Prisoners of Siege of Far West
Laura Clark Phelps lived in Far West Missouri when he husband and 150 other men were arrested at the Siege of Far West. Many were released soon after being arrested but many were kept in jail for a long time, including the Prophet Joseph Smith who was sent to Liberty Jail.
Morris Phelps, Parley P. Pratt and King Follett ended up in Columbia Jail where they stayed for eight months! Laura Phelps visited her husband and friends consistently every two weeks, the whole time they were in jail.
To visit the men she had to travel the distance of 139 miles from Far West, Missouri. One day while on her way to visit her husband in jail she decided she was going to help the men escape from jail and then she had a dream that solidified her desire to help the men escape, and showed her the way to get them out!(how cool is that?!)
Her story was recorded by her grandson Will Holmes.
Dream of the Escape
“Here was her plan to free them:
She would secret three horses in some brush a short distance from the jail. As an excuse to get the jailer to unlock the prison door, she would suggest to the jailer that he open the door and pass the coffee pot to the prisoners through the open door. . . Should the jailer unlock the door, it would be the signal to get busy, pull the door wide open, grab the jailer, throw him to the floor and flee for their lives.
When Laura arrived in Columbia she learned that Parley had received a very similar dream twice. His brother Orson soon thereafter arrived “with a firm impression they were about to be delivered,” and they moved forward.
The scheme worked but not without difficulties. The second door was unlocked and King Follet pulled the door open and Parley P. Pratt was to follow and grandfather [Morris] Phelps, being an athlete and wrestler, was to throw the jailer down and he would follow. It proved to be an exciting event. . . It was the fourth of July and nearly hundreds were nearby celebrating.
The plan worked as it had been shown in their dreams; however, they did not plan the details of where Laura’s would go after the escape. The jailer exposed her to the mob that had gathered around the jail. Thankfully, a young boy saw what had happened and told his mother. The family rescued Laura from the mob. She gave them a Book of Mormon, sang hymns with them, and left with a promise that if she learned of great destruction to come upon the state of Missouri she would warn them. Laura did not know that her husband was safe until she met up with him three weeks later.”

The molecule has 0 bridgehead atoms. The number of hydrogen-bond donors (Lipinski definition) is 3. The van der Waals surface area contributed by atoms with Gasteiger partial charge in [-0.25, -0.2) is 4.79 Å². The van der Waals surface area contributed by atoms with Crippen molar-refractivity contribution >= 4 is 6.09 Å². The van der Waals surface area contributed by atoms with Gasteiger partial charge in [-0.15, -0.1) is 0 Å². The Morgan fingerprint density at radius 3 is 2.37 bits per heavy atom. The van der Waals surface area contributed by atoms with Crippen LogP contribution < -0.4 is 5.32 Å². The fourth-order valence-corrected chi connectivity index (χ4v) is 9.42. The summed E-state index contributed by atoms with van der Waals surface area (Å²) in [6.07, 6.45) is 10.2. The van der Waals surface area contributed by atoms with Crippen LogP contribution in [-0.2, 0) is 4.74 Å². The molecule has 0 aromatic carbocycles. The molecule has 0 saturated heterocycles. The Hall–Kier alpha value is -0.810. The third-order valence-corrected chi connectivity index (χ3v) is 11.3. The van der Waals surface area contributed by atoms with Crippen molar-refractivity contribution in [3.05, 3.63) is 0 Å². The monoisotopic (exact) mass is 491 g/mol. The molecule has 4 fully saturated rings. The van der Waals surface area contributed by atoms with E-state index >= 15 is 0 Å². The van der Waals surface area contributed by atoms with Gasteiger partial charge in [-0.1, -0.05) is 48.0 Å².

On the website Morrisphelps.org it finishes Laura Clark Phelps story saying:
“After 10 days of not hearing about her husband, Laura could stand it no longer and started off for home. Mr. Richardson arranged for her to travel with the mail boy. They left in the afternoon and traveled thirty miles before night and then got up at the daylight and traveled thirty more miles before breakfast. She then left the mail boy and rode by herself and soon struck the Mississippi River and traveled another fifty miles and was starting into the woods that were very thick. . . For the first time her courage failed her; she had such a lonesome, dismal feeling come over her, and there was six miles to travel before she could reach a hotel, and she knew not what would accost her. . . She looked into the woods and saw a man’s coming on horseback. As he approached they looked at each other and he said, “I wonder if you are not the woman I am looking for?” She said, “I believe you are the man I am looking for,” for he was Mr. Follet’s son and had a note from Morris saying he was all right. They arrived safely at the hotel and the next day they got to Quincy where Morris was.”
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Places to Visit:
Laura is buried in Nauvoo, Illinois
“The Witness of Women, Firsthand Experiences and Testimonies from the Restoration” by Janiece Johnson and Jennifer Reeder (p.42-43)